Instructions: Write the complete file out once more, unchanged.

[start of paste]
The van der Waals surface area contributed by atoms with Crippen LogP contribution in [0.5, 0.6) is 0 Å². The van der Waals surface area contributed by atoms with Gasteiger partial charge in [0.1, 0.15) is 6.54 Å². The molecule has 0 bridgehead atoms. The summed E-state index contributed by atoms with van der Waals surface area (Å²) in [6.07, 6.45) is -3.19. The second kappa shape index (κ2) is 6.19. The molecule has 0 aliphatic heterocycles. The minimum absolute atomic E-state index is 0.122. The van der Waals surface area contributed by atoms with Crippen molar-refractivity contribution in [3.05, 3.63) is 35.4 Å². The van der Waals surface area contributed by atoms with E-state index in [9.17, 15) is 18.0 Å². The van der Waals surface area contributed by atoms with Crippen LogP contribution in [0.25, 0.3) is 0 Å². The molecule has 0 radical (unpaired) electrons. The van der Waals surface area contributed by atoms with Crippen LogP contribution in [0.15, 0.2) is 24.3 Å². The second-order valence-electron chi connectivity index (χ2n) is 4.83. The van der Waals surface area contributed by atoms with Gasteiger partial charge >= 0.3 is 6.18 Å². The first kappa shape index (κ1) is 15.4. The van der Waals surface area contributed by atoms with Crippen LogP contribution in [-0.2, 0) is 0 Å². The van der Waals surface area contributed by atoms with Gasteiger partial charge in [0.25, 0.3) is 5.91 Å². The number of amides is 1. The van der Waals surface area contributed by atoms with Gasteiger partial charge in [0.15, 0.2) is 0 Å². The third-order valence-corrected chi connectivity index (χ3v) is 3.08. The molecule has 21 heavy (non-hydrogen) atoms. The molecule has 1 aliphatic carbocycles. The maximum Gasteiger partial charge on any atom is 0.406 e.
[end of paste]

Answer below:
The van der Waals surface area contributed by atoms with Crippen LogP contribution in [0.5, 0.6) is 0 Å². The van der Waals surface area contributed by atoms with Gasteiger partial charge in [0.1, 0.15) is 6.54 Å². The molecule has 0 bridgehead atoms. The summed E-state index contributed by atoms with van der Waals surface area (Å²) in [6.07, 6.45) is -3.19. The second kappa shape index (κ2) is 6.19. The molecule has 0 aliphatic heterocycles. The minimum absolute atomic E-state index is 0.122. The van der Waals surface area contributed by atoms with Crippen molar-refractivity contribution in [3.05, 3.63) is 35.4 Å². The van der Waals surface area contributed by atoms with E-state index in [9.17, 15) is 18.0 Å². The van der Waals surface area contributed by atoms with Crippen LogP contribution in [0.25, 0.3) is 0 Å². The molecule has 0 radical (unpaired) electrons. The van der Waals surface area contributed by atoms with Crippen LogP contribution in [0.15, 0.2) is 24.3 Å². The second-order valence-electron chi connectivity index (χ2n) is 4.83. The van der Waals surface area contributed by atoms with Gasteiger partial charge >= 0.3 is 6.18 Å². The first kappa shape index (κ1) is 15.4. The van der Waals surface area contributed by atoms with Crippen LogP contribution in [-0.2, 0) is 0 Å². The van der Waals surface area contributed by atoms with Gasteiger partial charge in [0.25, 0.3) is 5.91 Å². The number of amides is 1. The van der Waals surface area contributed by atoms with Gasteiger partial charge in [0.15, 0.2) is 0 Å². The third-order valence-corrected chi connectivity index (χ3v) is 3.08. The molecule has 21 heavy (non-hydrogen) atoms. The molecule has 1 aliphatic carbocycles. The maximum Gasteiger partial charge on any atom is 0.406 e.